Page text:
If you are interested in helping, on April 23, residents can drive in and drop of non-perishable items under the Kings Point North Clubhouse Portico from 12 p.m. – 2 p.m. The drop off will be contactless and Inspired Living will pick up the items from the Portico to drop off that evening.

Non-perishable food items suggested include: canned meat, tuna, salmon, peanut butter, jelly, canned or dry soup, canned stews, tea bags, ground coffee, canned pasta or vegetables.

 

Food Assistance for Seniors

Hillsborough County residents age 60 and older can apply for food assistance through Hillsborough County Aging Services. There is no income requirement to participate in the federally funded program. For more information on receiving meals and to apply, call (813) 272-5250.

“Thanks, Dad”

“Thanks, Dad”

“Thanks, Dad” By E. Adam Porter Editor, News of SCC & South County There’s a picture on canvas, hanging over the stairwell to my bedroom. When I see it, I think, man, I look tired. And then I smile. Not because I look soggy, bedraggled, and...

A Groundbreaking Event

A Groundbreaking Event

A Groundbreaking EventBy Cathy Meyerhoff, SCC History Society Though May 10, 1961 may not ring any bells with most local residents, it is important.  On that day ground was broken for the retirement community of Sun City Center. Nothing is recorded about...

SCC Celebrates Earth Day

SCC Celebrates Earth Day

The Sun City Center Audubon Society celebrated the 51st anniversary of Earth Day on April 22 at the SCC Community Association’s West Campus Nature Trails. The weather cooperated beautifully with clear skies, a light breeze, low humidity and temperatures in...

For the Birds?

For the Birds?

For the Birds?Story by Ilona Merritt, Photography by Kai RambowSome information courtesy SCC History Society  When the greens of the North Courses were re-sodded in 1987-8, the chemicals used to fumigate the soil had been covered with plastic,...

Inspiring Our Future Leaders

Inspiring Our Future Leaders

Inspiring Our Future Leaders By Thomas D Hart, MOWW Sun City Center Chapter A  group of excited and curious students showed up at the Plaza Club in Sun City Center to attend a Youth Leadership Seminar.  Eight different high schools in Hillsborough...

JUNE 2021 NEWS is HOT off the PRESS!

JUNE 2021 NEWS is HOT off the PRESS!

In this issue… Celebrate Earth Day, enjoy local wildlife, get updates on the upcoming Entertainment Series, learn about a benefit event for local pets, go back in time to a wacky and wonderful rendition of the Renaissance, experience turning...

Life as we know it

Life as we know it

Life as we know it

By E. Adam Porter, Editor

 

One thousand feet above the Fryar Drop Zone, the sky fills with deployed canvas. The crowd below cheers. Cameras flash, and smartphones film the final jump for the U.S. Airborne class graduating on March 20, 2020. Back on terra firma, these newly-minted Airborne soldiers move into formation and march to the parade ground, where they are welcomed by enthusiastic family members eager to pin on the wings that are the emblem of this singular achievement.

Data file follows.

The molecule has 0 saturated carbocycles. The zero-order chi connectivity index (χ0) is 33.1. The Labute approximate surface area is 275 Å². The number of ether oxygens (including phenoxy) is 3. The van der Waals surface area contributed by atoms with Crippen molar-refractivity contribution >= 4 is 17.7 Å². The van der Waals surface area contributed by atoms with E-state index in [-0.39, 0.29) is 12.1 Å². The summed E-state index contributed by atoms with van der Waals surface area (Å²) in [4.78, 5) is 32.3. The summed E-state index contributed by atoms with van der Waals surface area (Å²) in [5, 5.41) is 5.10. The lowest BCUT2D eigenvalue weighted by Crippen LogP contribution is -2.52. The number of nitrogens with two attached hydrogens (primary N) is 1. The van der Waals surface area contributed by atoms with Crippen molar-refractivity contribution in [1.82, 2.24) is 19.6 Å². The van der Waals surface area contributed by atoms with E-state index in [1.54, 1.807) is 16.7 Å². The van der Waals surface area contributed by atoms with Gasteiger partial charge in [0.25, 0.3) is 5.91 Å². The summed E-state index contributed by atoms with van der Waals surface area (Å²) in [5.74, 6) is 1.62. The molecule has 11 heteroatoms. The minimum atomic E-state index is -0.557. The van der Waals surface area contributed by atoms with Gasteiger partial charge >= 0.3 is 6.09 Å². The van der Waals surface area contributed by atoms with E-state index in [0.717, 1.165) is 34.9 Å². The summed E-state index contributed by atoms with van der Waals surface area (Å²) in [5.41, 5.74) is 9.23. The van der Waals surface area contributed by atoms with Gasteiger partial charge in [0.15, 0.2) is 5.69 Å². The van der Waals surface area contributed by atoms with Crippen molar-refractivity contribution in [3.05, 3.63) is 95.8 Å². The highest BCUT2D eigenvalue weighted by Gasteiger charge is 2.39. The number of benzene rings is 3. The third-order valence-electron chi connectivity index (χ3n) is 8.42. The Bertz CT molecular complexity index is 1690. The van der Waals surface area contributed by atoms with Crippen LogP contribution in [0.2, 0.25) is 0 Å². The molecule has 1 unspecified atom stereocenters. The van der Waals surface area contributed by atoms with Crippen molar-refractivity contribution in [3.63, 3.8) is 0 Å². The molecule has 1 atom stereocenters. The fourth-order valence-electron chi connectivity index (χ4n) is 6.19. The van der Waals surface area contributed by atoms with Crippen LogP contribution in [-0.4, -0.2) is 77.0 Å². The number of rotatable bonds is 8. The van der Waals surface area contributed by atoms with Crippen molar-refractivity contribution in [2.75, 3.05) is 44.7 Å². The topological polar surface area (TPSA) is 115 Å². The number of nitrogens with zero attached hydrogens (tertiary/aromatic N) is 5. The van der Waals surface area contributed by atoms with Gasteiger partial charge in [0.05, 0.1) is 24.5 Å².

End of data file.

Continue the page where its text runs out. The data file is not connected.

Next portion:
Second and third generation Airborne soldiers receive priority, as their parents and grandparents who served before them come forward to bestow the physical representation of their legacy. Then, other names are called. Mothers, fathers, siblings, and friends advance in small groups to greet their soldiers and pin on their wings.

At their turn, four people step from the crowd, two adults and two small children running ahead to greet their big brother across the field. They come together, and Mom reaches up, tears in her eyes, pinning wings on her eldest boy, knowing they will have only one day together until he moves on to his next duty station, where there will be more training and, perhaps, a deployment across an ocean. Another deployment.

All across the parade field, this scene repeats. Handshakes, hugs, words of appreciation, congratulations, and pride. Little brothers and sisters fling their arms around their heroes, peppering them with questions: How does it feel to jump? What was it like up in the sky? Are you going to war? So many questions…

I stand back and watch the scene, my eyes full of pride, marveling once again at the man my eldest son has become. Poised, confident, and squared away. I blink back tears, and the scene blurs, shimmers… and disappears…

Because it never happened.

Instead, the coveted wings were passed out in an informal setting, just a few soldiers and NCOs, freshly scrubbed hands and tense expressions. All around them, life at Fort Benning was changing. And life outside the gates? Not a clue. No one had been allowed to leave for a week.

Similar scenes have played out across the United States and across the world in recent weeks. The novel coronavirus has upended and suspended life as we know it. Memories that might have been made will never be. Walls where photos might have hung will remain empty, waiting for the next opportunity to experience something timeless. People who planned a fun spring break full of relaxation and family time are in the hospital or sick at home. Others, hoping to avoid this fate are self-quarantining, trusting social media to offer some semblance of connection. Hotels are closed. Flights are canceled. Beach access has been roped off.